Challenge/Prompt: alphabetasoup, Y is for Yearning
Summary: All she really knows is that Lindsay left for Bozeman this morning.
Author’s Notes: There’s nothing about this fic that isn’t confusingly ambiguous. I like to think it’s a literary technique but that chances are it’s not. Set at the end of 3x14.
All she really knows is that Lindsay left for Bozeman this morning (hugging tight yesterday afternoon although they’ll never really be friends for a dozen reasons and that doesn’t bear thinking about because Lindsay’s a sweet person and Peyton is beginning to suspect that she isn’t. Isn’t at all). And the streets are damp with snow. Flecks of it cling to Danny’s hair and the way he won’t look her in the eye.
Peyton pretends that she can’t feel him watching her. But it’s no good because it’s obvious that he is, an edge to him that she knows has nothing to do with her. And yet he obviously wants something because he’s here.
“Danny,” she begins, turning around. But he’s already gone. The message is clear. She can accept it or ignore it as she chooses, but she also knows this is the last point where she gets a choice. The ending to this story is bitterly inevitable. She knows, it’s happened before. Shameful.
Peyton knows how to deal with dead people, though, so she turns her attention back to blood and corpses and the angle of light reflecting off scalpels.
She takes a shower at the end of the day, water on her skin, scrubbing off the scent of death and all that she’s seen. Being a coroner’s not easy. She sees things that no one should have to see, ever. She slides her hands into cavities not made for human touch and there are some nights when she wakes, breathless. Remembering. But she hasn’t given up yet and she won’t.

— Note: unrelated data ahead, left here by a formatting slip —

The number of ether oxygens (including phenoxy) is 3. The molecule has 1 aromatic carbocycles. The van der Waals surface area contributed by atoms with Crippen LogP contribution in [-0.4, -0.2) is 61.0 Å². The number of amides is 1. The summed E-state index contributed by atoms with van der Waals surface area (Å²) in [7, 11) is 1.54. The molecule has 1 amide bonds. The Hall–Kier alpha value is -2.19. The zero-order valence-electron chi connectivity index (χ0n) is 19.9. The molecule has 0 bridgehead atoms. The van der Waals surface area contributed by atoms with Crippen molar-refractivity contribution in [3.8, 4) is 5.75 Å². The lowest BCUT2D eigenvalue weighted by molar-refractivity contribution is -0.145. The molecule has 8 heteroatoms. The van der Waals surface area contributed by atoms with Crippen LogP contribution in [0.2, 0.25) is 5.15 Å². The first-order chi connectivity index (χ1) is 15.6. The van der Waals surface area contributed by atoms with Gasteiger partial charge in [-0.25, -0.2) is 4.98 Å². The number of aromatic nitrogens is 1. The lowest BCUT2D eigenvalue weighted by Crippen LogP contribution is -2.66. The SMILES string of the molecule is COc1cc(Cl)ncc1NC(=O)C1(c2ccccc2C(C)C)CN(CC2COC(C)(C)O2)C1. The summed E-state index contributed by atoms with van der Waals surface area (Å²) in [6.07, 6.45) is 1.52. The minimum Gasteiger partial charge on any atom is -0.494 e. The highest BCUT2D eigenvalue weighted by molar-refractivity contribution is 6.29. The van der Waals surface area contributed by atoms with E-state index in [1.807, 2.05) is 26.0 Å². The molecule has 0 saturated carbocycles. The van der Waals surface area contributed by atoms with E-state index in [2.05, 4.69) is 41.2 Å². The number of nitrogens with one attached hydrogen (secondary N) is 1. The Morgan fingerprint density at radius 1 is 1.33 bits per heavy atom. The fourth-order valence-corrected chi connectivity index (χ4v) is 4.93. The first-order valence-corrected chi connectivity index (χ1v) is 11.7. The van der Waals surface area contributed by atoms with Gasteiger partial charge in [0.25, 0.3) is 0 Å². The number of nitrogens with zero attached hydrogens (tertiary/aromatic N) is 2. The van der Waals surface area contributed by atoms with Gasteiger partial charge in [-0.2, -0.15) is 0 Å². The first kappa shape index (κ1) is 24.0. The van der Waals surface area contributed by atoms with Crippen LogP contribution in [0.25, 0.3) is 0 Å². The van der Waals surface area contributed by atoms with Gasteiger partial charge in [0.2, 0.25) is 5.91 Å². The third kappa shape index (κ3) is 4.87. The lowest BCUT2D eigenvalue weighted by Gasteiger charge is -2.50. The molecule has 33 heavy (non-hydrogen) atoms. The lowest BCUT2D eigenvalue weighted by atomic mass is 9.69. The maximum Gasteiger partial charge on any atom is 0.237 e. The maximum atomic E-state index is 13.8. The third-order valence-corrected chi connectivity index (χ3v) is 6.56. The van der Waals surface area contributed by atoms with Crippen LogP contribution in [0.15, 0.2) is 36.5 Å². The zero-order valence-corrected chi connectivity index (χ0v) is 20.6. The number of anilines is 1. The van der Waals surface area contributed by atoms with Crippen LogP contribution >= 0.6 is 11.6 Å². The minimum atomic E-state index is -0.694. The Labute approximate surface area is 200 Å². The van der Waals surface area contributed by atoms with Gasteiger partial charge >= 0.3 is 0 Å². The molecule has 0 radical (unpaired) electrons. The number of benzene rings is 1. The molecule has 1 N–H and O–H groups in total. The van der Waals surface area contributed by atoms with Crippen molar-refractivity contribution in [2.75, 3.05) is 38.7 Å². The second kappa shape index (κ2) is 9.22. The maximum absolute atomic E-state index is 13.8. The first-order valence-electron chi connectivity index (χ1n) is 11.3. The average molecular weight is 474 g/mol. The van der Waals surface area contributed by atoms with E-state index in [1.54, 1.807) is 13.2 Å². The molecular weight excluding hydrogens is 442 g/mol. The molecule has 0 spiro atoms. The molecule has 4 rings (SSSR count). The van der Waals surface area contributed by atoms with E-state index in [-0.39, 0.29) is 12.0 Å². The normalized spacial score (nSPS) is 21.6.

Her hair is tangled around her shoulders; she scrubs conditioner through, her fingers almost too hard against her scalp, trying to get rid of things she shouldn’t be thinking. Things she doesn’t want to be thinking. It’s easy to be heartbroken here, easy to fall into patterns you can’t get yourself out of. Mac is almost too complicated and she can’t stop thinking about him pulling himself away from her hand. Refusal of her touch and if she weren’t here and it wasn’t now, Peyton might cry.
But she won’t and instead she washes the conditioner from her hair, avoiding getting it in her eyes, and reaches for her towel.
Peyton is safely wrapped in white towelling when Danny walks in, that cocky little grin on his face that makes her alternately want to hurt him and- and, well, she shouldn’t be thinking like this because most of her thinks it’s still moping over Mac and what he won’t do.
Danny offers to take her out to dinner, but Peyton can see in his eyes that there’s only one thing that he wants, and besides, there is a line. She drew it months ago, and that line involves eating dinner with Mac and just screwing Danny. A crude word, not as crude as others she could use she supposes, it’s still enough to make her wince. Besides, Lindsay left for Montana this morning, melancholy in her footsteps and trembling and it’s self-explanatory that Danny doesn’t want to be alone tonight.
There is a moment of perfect silence, and Peyton thinks about it and realises that she doesn’t exactly want to be alone tonight either. Wondering just why it is that Mac won’t love her.